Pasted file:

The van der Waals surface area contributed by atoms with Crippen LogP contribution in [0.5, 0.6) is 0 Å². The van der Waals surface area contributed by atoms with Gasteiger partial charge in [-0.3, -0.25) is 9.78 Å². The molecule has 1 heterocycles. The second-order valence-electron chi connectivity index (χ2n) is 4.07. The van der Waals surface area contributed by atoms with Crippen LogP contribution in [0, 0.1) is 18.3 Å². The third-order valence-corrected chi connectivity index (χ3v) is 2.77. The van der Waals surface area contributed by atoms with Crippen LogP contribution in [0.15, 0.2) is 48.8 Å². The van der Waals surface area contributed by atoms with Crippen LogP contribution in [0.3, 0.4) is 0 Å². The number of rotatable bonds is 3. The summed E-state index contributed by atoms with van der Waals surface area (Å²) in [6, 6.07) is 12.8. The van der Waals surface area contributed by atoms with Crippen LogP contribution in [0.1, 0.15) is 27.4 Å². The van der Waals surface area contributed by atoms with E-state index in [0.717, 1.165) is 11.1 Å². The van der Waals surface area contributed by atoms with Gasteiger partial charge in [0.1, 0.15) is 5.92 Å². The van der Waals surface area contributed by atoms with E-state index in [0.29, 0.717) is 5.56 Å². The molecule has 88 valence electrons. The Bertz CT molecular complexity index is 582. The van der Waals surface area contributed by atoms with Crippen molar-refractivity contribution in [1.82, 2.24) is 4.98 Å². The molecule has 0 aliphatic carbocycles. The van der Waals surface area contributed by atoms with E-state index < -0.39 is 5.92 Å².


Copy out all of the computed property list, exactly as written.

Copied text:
The van der Waals surface area contributed by atoms with Crippen LogP contribution in [0.5, 0.6) is 0 Å². The van der Waals surface area contributed by atoms with Gasteiger partial charge in [-0.3, -0.25) is 9.78 Å². The molecule has 1 heterocycles. The second-order valence-electron chi connectivity index (χ2n) is 4.07. The van der Waals surface area contributed by atoms with Crippen LogP contribution in [0, 0.1) is 18.3 Å². The third-order valence-corrected chi connectivity index (χ3v) is 2.77. The van der Waals surface area contributed by atoms with Crippen LogP contribution in [0.15, 0.2) is 48.8 Å². The van der Waals surface area contributed by atoms with Crippen LogP contribution in [0.3, 0.4) is 0 Å². The number of rotatable bonds is 3. The summed E-state index contributed by atoms with van der Waals surface area (Å²) in [6, 6.07) is 12.8. The van der Waals surface area contributed by atoms with Crippen LogP contribution in [0.1, 0.15) is 27.4 Å². The van der Waals surface area contributed by atoms with E-state index in [0.717, 1.165) is 11.1 Å². The van der Waals surface area contributed by atoms with Gasteiger partial charge in [0.1, 0.15) is 5.92 Å². The van der Waals surface area contributed by atoms with E-state index in [0.29, 0.717) is 5.56 Å². The molecule has 88 valence electrons. The Bertz CT molecular complexity index is 582. The van der Waals surface area contributed by atoms with Crippen molar-refractivity contribution in [1.82, 2.24) is 4.98 Å². The molecule has 0 aliphatic carbocycles. The van der Waals surface area contributed by atoms with E-state index < -0.39 is 5.92 Å².